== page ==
Steve Jenkins, the author and illustrator who introduced children to the world of animals, nature, and science, has died, Publishers Weekly reports. He was 69.

Jenkins, a North Carolina native, grew up around the United States and in Panama. Like his father, a physicist and astronomer, he had an abiding interest in all things scientific, which he parlayed into a career as an artist and writer of nonfiction books for young readers.

He wrote and/or illustrated dozens of books about the natural world, including Looking Down, What Do You Do When Something Wants To Eat You?, Flying Frogs and Walking Fish, and Mama Dug a Little Den. His most recent book, Disasters by the Numbers, was published last October.

In a 2008 interview with the blog Seven Impossible Things Before Breakfast, Jenkins reflected on his career writing nonfiction for young readers.

“I also think fiction and nonfiction elicit different kinds of passion in readers,” he said. “The themes of fiction—love, fear, adventure, triumph over adversity—are universal…The pleasures of nonfiction are more subtle.”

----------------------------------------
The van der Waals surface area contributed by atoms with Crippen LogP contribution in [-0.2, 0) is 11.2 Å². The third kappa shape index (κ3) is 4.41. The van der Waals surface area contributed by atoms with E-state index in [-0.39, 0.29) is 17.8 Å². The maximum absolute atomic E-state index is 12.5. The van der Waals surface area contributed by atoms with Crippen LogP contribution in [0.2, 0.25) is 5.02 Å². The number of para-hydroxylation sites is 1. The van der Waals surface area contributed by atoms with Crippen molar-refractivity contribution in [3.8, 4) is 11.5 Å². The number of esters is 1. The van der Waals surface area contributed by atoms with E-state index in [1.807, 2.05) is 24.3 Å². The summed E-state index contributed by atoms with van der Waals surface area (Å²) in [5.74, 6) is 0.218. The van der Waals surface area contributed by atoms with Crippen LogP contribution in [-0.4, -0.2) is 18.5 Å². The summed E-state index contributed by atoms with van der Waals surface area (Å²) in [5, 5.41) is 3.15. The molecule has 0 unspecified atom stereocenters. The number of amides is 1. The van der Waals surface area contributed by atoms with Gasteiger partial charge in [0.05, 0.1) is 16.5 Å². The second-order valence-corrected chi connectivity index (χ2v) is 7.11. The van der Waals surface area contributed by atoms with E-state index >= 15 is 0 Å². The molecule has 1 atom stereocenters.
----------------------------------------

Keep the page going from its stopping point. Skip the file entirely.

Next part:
Readers and admirers paid tribute to Jenkins on social media. Author Jess Keating wrote, “I remember being a young [nonfiction] writer and thinking ‘how could I possibly add to this world of books when Steve Jenkins has already done so much, so well?’ Looking up to him challenged me, and it made me a better writer.”

And writer Miranda Paul tweeted, “Thank you, Steve Jenkins, for delighting us and our children, and leaving a legacy that will inspire children to love science and nature. Such an unexpected and devastating loss.”

Michael Schaub is a Texas-based journalist and regular contributor to NPR.